NE5532 OP AMP faulty operation/overheating

Thread Starter


Joined Apr 15, 2021
Good Day.
My goal is to make simple voltage follower based on OP AMP NE5532.
I have PWM signal of amplitude 0 - 10.35 V which I want cut to 0 - 5.25 or something like that (5.1-5.5 V max).
My idea was to supply 5.1 - 5.5 V voltage (VCC +) to OP AMP, which should cut the output voltage to approx. 5 V.
PWM signal (V2) is generated by National Instruments Card to which voltage is supplied by the same ac/dc power adapter as to voltage divider (R1, R2).
The schematic depiction of circuit is given below. I have run the simulation in circuitlab and it has worked in theory.
The actual circuit on Bread Board is given below with the pinout of the OP AMP. The first and the second pins are shorted. At the third pin PWM signal is fed. Fourth connected to the ground. Eight pin is connected to voltage divider made of two 18 kohm resistors. The middle voltage in voltage divider is about 5.25 V as measured before connecting it to 8 pin. There are additional two wires for the measurement of the output signal. They are connected to high impedance voltage measurement card. After testing the system I get unusuall behaviour - even the VCC+ is 5.25 V I get full 10.35 - 0 V signal and when I measure 8 pin voltage it oscillates, as the voltage from output was present there. After rewiring one more time, I get good output signal but OP AMP becomes quickly hot to touch which is unusuall because there should not be any haigh currents there and tested input isgnal is a low frequancy one. Could give me some ideas what is wrong here?IMG_20210414_161012.jpg1618532047368.png


Joined Jan 3, 2011
The inputs of the opamp have protection diodes to the supply pins. If there’s no current limiting between the source & the opamp input, it’s going to draw extra current through that diode.


Joined Mar 14, 2008
I have PWM signal of amplitude 0 - 10.35 V which I want cut to 0 - 5.25 or something like that
Why use an op amp for that?
Just use a voltage divider/attenuator to reduce the signal amplitude.
Using two equal value resistors (e.g. 10k and 10k) will reduce the amplitude by a factor of 1/2, so 0 - 10.35V will become 0 - 5.175V.

If you need a lower output impedance, you can use the op amp as a non-inverting follower.
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Joined Aug 21, 2008
I think we can propose a circuit that is likely to help if you can provide a little bit of information:
What this circuit supposed to drive?
What is the maxiumum desired output voltage?
What is the minimum desired output voltage?
What types of op amps are available to you?

Thread Starter


Joined Apr 15, 2021
Hello, thank you guys for so quick answers and tips.
For the overheating I should try to put resistor between signal source and 1 IN+ pin to reduce current (as I understand it).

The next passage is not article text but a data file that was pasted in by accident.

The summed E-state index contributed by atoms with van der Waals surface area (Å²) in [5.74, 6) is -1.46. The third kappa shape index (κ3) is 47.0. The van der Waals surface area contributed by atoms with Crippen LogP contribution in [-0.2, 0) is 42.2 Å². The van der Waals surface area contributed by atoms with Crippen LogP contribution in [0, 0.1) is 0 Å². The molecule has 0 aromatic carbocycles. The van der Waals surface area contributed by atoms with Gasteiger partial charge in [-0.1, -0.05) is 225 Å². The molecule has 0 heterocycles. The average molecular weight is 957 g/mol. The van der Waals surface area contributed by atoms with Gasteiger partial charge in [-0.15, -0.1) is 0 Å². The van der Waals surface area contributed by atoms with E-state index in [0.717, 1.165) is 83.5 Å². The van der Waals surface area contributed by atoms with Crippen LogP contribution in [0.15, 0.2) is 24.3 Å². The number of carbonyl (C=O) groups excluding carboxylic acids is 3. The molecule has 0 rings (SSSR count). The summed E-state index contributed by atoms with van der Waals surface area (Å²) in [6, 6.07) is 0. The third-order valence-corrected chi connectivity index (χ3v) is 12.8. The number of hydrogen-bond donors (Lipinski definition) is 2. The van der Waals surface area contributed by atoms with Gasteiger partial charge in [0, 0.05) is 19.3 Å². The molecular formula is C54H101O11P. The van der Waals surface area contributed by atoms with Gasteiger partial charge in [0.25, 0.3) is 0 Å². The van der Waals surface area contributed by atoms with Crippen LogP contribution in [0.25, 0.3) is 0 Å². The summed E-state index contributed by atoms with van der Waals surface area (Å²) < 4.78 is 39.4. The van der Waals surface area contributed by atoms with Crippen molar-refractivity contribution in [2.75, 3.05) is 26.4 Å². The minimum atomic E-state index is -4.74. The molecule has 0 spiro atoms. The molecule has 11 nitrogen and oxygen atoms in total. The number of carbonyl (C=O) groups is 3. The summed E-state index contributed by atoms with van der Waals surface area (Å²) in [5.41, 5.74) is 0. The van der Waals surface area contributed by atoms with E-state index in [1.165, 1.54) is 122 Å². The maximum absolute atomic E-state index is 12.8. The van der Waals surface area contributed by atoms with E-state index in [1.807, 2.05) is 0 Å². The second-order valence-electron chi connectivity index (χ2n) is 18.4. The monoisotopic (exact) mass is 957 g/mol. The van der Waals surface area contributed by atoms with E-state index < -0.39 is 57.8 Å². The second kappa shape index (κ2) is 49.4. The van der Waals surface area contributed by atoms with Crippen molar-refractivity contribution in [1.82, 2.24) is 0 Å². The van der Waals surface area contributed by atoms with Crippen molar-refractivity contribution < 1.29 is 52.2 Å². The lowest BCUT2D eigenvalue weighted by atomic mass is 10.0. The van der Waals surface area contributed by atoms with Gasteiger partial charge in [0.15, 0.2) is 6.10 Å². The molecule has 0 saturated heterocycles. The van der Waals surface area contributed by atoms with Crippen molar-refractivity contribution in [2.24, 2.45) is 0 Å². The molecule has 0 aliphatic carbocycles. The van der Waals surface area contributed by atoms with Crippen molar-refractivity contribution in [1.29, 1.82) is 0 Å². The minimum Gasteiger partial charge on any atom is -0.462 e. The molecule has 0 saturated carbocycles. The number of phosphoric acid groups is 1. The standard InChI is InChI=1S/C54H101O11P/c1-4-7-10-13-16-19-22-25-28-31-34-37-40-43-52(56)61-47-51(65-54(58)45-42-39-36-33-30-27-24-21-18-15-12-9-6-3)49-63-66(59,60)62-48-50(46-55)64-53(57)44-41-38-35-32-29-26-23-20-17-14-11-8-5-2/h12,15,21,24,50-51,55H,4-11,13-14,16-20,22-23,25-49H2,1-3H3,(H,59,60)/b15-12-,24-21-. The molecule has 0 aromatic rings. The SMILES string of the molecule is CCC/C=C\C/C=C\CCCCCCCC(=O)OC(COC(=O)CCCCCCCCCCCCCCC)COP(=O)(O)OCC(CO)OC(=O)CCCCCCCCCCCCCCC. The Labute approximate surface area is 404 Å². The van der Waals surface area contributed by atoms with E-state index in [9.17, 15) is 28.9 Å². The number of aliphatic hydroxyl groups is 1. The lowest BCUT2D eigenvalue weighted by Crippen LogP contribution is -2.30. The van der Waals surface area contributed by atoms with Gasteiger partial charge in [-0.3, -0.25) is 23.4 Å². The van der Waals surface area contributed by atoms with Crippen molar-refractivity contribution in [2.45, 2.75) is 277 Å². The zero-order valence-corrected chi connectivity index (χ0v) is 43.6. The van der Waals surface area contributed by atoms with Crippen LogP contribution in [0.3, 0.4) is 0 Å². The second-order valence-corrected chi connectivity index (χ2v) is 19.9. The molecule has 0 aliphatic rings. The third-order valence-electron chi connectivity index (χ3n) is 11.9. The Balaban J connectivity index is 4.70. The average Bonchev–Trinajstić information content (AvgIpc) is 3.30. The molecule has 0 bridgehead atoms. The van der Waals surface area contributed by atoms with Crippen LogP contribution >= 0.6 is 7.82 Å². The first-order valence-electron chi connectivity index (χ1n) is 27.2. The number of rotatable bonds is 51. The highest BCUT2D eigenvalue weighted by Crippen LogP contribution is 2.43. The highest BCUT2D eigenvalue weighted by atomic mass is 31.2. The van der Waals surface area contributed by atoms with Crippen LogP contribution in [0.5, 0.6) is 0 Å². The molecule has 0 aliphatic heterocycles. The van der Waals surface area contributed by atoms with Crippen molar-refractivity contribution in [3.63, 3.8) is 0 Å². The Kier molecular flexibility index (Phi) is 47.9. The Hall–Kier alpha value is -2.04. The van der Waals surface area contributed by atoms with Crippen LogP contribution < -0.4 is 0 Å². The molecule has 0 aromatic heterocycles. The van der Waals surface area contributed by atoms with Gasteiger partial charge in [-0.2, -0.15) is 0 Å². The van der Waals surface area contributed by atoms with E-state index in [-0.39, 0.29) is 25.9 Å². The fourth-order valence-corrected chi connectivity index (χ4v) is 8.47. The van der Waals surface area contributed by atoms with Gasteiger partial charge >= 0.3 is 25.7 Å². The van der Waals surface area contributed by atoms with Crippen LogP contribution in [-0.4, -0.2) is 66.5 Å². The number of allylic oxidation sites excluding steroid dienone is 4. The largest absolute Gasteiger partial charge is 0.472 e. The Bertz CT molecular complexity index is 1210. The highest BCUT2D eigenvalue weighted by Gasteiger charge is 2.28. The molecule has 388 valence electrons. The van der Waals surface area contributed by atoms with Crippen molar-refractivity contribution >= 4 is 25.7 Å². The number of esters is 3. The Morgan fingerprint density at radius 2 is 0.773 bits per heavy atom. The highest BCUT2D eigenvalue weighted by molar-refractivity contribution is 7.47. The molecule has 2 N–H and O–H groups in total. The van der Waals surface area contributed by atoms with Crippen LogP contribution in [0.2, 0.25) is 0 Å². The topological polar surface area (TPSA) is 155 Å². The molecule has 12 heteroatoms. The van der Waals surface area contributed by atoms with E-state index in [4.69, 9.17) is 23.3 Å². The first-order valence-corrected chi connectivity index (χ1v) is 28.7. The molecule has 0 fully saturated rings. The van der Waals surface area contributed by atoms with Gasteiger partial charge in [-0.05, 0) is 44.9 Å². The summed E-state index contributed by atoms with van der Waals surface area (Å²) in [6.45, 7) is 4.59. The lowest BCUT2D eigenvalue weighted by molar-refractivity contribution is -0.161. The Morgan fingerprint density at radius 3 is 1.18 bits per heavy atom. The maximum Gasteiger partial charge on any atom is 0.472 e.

Why I decided to use OP AMP instead of voltage divider?
I use the OP AMP to deal with PWM signal because (as I read at other forum) voltage divider can not always output 1/2 of voltage (in the case of equal resistors) at higher frequencies (there can be some voltage peaks). 1 Hz frequency is just for initial test - I need higher frequencies.
At that forum thread they suggested voltage divider with zener diode for cutting voltage if its out of amplitude, or another idea was to use OP AMP. I had some OP AMP so...
Now I think I was too careful and I shoul use just a voltage divider.

Maybe to clear if I really need op amp, I answer @DickCappels questions:

the output of OP AMP should drive Toshiba TB67S249FTG stepper motor driver:

"Logic input pin voltage: GND≤ VIN1 (L) ≤ 0.8 V 2.0 V ≤ VIN1 (H)≤ 5.5 V"

so I want to control the speed of a stepper motor.

Maximum output voltage is as stated in VIN1 (H): 5.5V.

Minimum is 0 V, I do not know how stepper motor driver would react to negative voltage.

Maybe I have different OP AMPs, I would have to search my stash.

Obviously in using OP AMP as voltage follower I have ignored resistances as shown in schematic from documentation below.
Also as beginner I do not know if voltage as power supply to OP AMP (between VCC+ and VCC-) is not too low (5.25 V and 0V)?


Joined Dec 2, 2017
The image you just posted in not a follower, it's configured with gain.

Your amp may be overheating due to oscillations do you have the proper de-coupling caps installed...I don't see any on the BB.
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Joined Aug 7, 2020
Toshiba TB67S249FTG has a maximum input voltage of 5.5V, and Vih =2V. The input has a 100k pulldown.
The PWM signal has an amplitude of 10.35V.
A divide by 2 circuit is all that is necessary, which can consist of nothing other than a 100k resistor in series with the input.
(Which forms a divide by 2 in conjunction with the 100k pulldown)